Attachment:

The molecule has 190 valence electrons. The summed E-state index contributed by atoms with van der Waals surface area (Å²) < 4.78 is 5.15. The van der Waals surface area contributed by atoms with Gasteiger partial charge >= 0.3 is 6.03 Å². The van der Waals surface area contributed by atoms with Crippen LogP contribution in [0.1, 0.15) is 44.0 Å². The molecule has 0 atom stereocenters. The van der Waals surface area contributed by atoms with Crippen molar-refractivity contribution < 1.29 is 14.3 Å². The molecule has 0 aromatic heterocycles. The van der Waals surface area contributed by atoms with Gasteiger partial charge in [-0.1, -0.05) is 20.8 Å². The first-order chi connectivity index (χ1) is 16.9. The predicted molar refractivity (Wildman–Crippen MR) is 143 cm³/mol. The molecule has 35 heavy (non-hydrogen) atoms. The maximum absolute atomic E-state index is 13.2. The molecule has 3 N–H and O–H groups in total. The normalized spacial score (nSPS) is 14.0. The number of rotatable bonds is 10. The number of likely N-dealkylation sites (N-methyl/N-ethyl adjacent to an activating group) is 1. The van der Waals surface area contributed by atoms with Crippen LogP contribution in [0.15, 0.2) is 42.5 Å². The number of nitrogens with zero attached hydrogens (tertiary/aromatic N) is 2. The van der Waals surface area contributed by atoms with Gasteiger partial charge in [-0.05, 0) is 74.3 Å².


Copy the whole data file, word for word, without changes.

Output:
The molecule has 190 valence electrons. The summed E-state index contributed by atoms with van der Waals surface area (Å²) < 4.78 is 5.15. The van der Waals surface area contributed by atoms with Gasteiger partial charge >= 0.3 is 6.03 Å². The van der Waals surface area contributed by atoms with Crippen LogP contribution in [0.1, 0.15) is 44.0 Å². The molecule has 0 atom stereocenters. The van der Waals surface area contributed by atoms with Crippen molar-refractivity contribution < 1.29 is 14.3 Å². The molecule has 0 aromatic heterocycles. The van der Waals surface area contributed by atoms with Gasteiger partial charge in [-0.1, -0.05) is 20.8 Å². The first-order chi connectivity index (χ1) is 16.9. The predicted molar refractivity (Wildman–Crippen MR) is 143 cm³/mol. The molecule has 35 heavy (non-hydrogen) atoms. The maximum absolute atomic E-state index is 13.2. The molecule has 3 N–H and O–H groups in total. The normalized spacial score (nSPS) is 14.0. The number of rotatable bonds is 10. The number of likely N-dealkylation sites (N-methyl/N-ethyl adjacent to an activating group) is 1. The van der Waals surface area contributed by atoms with Crippen LogP contribution in [0.15, 0.2) is 42.5 Å². The number of nitrogens with zero attached hydrogens (tertiary/aromatic N) is 2. The van der Waals surface area contributed by atoms with Gasteiger partial charge in [-0.05, 0) is 74.3 Å².